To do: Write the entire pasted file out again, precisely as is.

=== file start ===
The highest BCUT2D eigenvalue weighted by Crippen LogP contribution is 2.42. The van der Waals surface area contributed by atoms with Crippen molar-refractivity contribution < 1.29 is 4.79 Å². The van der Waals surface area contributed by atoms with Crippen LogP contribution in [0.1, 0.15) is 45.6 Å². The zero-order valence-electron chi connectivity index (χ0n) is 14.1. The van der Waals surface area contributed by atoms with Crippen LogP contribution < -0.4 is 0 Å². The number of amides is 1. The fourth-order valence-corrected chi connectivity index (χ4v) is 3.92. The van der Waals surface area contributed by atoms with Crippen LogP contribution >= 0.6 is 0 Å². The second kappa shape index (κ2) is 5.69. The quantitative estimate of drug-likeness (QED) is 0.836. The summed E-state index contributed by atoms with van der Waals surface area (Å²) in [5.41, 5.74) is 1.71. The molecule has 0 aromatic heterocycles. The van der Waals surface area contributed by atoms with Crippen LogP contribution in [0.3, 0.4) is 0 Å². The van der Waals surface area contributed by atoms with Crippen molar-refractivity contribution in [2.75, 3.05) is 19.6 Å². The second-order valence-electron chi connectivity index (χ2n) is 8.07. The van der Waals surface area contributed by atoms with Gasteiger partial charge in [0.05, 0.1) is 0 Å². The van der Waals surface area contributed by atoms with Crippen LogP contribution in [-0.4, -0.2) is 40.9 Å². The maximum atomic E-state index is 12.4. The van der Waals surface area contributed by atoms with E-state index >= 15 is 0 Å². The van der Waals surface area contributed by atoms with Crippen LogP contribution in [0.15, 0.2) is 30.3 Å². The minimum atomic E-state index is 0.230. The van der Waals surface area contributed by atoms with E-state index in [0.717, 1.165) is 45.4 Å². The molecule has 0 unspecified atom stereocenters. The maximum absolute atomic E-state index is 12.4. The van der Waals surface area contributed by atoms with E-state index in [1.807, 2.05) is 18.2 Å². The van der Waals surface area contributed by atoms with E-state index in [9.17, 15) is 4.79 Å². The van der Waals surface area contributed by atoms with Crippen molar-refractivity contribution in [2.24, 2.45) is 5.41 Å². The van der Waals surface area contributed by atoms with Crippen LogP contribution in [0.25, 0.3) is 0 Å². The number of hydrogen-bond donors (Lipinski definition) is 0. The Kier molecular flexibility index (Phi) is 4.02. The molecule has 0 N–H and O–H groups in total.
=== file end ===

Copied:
The highest BCUT2D eigenvalue weighted by Crippen LogP contribution is 2.42. The van der Waals surface area contributed by atoms with Crippen molar-refractivity contribution < 1.29 is 4.79 Å². The van der Waals surface area contributed by atoms with Crippen LogP contribution in [0.1, 0.15) is 45.6 Å². The zero-order valence-electron chi connectivity index (χ0n) is 14.1. The van der Waals surface area contributed by atoms with Crippen LogP contribution < -0.4 is 0 Å². The number of amides is 1. The fourth-order valence-corrected chi connectivity index (χ4v) is 3.92. The van der Waals surface area contributed by atoms with Crippen LogP contribution >= 0.6 is 0 Å². The second kappa shape index (κ2) is 5.69. The quantitative estimate of drug-likeness (QED) is 0.836. The summed E-state index contributed by atoms with van der Waals surface area (Å²) in [5.41, 5.74) is 1.71. The molecule has 0 aromatic heterocycles. The van der Waals surface area contributed by atoms with Crippen LogP contribution in [0.3, 0.4) is 0 Å². The van der Waals surface area contributed by atoms with Crippen molar-refractivity contribution in [2.75, 3.05) is 19.6 Å². The second-order valence-electron chi connectivity index (χ2n) is 8.07. The van der Waals surface area contributed by atoms with Gasteiger partial charge in [0.05, 0.1) is 0 Å². The van der Waals surface area contributed by atoms with Crippen LogP contribution in [-0.4, -0.2) is 40.9 Å². The maximum atomic E-state index is 12.4. The van der Waals surface area contributed by atoms with E-state index >= 15 is 0 Å². The van der Waals surface area contributed by atoms with Crippen LogP contribution in [0.15, 0.2) is 30.3 Å². The minimum atomic E-state index is 0.230. The van der Waals surface area contributed by atoms with E-state index in [0.717, 1.165) is 45.4 Å². The molecule has 0 unspecified atom stereocenters. The maximum absolute atomic E-state index is 12.4. The van der Waals surface area contributed by atoms with E-state index in [1.807, 2.05) is 18.2 Å². The van der Waals surface area contributed by atoms with E-state index in [9.17, 15) is 4.79 Å². The van der Waals surface area contributed by atoms with Crippen molar-refractivity contribution in [2.24, 2.45) is 5.41 Å². The van der Waals surface area contributed by atoms with Crippen LogP contribution in [0.25, 0.3) is 0 Å². The number of hydrogen-bond donors (Lipinski definition) is 0. The Kier molecular flexibility index (Phi) is 4.02. The molecule has 0 N–H and O–H groups in total.